Days Gone is an open-world zombie action game, from Bend Studio, also known for the classic Syphon Filter franchise. Days Gone didn't enjoy the warmest reception when it launched on PS4, hitting 71 on Metacritic. I have no experience whatsoever with the PS4 version, but some of the feedback seemed to revolve around bugs and polish issues — something Bend Studio has worked tirelessly to correct since then.
I recently started playing Days Gone's PC port on Steam. And so far, I'm having a blast.
Days Gone PC early impressions
I am someone who suffers immensely from something I'm going to call Assassin's Creed fatigue. I'm sick to death of open-world games which revolve around sparsely populated outposts, tower climbing to uncover waypoints, and grinding repetitive cookie-cutter quests that have become aggressively typical of the genre. I'm also aware I may be in the minority; these games seem to be continuously popular. The most recent I played was Watch Dogs Legion, which wasn't a bad game by any means. Legion had some great characters, particularly in its antagonists, and the faithful re-imagining of London was impressive. It just somehow lacked a hook to keep me invested in the long-term, though, before Assassin's Creed fatigue sank in once again. So far, I'm not having the same problem with Days Gone.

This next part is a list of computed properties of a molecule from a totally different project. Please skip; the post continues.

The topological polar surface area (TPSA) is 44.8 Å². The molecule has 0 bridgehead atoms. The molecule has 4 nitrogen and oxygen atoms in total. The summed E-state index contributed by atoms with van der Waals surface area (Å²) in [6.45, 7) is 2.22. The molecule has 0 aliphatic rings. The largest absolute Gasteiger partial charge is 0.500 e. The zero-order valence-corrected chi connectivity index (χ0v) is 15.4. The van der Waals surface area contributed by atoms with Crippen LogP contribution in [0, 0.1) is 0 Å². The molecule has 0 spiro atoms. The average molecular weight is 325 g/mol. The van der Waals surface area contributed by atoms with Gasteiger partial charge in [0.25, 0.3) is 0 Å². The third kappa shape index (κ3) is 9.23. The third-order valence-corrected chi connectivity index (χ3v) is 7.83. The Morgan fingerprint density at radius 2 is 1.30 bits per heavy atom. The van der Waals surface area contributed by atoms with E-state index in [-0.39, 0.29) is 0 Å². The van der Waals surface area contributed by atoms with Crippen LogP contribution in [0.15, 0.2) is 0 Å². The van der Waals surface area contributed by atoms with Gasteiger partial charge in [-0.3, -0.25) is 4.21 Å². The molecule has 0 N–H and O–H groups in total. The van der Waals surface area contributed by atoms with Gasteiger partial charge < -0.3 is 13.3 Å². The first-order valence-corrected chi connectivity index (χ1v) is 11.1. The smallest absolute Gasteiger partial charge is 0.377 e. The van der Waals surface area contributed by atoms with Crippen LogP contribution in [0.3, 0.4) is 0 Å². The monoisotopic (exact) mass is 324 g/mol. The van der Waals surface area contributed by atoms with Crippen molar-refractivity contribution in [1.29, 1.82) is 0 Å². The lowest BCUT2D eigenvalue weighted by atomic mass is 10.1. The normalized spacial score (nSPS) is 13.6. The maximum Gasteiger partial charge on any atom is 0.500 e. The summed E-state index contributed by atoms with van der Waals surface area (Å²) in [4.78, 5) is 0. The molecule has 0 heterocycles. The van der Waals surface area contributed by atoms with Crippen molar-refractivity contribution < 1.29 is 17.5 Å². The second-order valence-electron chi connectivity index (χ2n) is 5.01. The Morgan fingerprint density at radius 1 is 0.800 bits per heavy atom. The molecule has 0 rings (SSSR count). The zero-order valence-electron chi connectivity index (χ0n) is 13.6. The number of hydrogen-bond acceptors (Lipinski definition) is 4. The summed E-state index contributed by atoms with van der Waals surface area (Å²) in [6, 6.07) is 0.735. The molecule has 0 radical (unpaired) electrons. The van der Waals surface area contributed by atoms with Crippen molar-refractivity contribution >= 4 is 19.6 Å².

I can't put my finger exactly on what it is about Days Gone that is so appealing to me thus far. It could be the zombie apocalyptic setting. I am unapologetically a zombie fanatic. Put zombies in a game, chances are I'll get some form of enjoyment out of it. It could be Deacon as a character, and his relationship with his fellow biker gang member Boozer. Already I feel connected up to the characters in a way that generally escapes me in similar Ubisoft games.
I know from playing The Last Of Us that Sony is generally a little more willing to explore humanity's darker corners than some of the other publishers out there, creating more believable, engaging characterization. Indeed, I've put a fire axe through a child zombie's head. I can't help but feel like something like that wouldn't fly over at Xbox. Slaughtering child zombies is not necessarily my criteria for fun in a video game, by any means. But the way Sony's studios seem to be allowed to explore darker stuff makes me feel like the plot will be less derivative. Days Gone starts off pretty dark, and has gotten gradually darker as I've explored the world more and more. I hate happy games. Maybe I'm just emo.
In any case, some of the other criticisms I've seen about Days Gone haven't exactly held water for me. I've seen people criticize the shooting, oft-comparing it to Red Dead Redemption 2. For me, that's a good thing, though. I like feeling a bit more vulnerable in combat, I like having to think about when to take shots and spend a bit more time lining things up.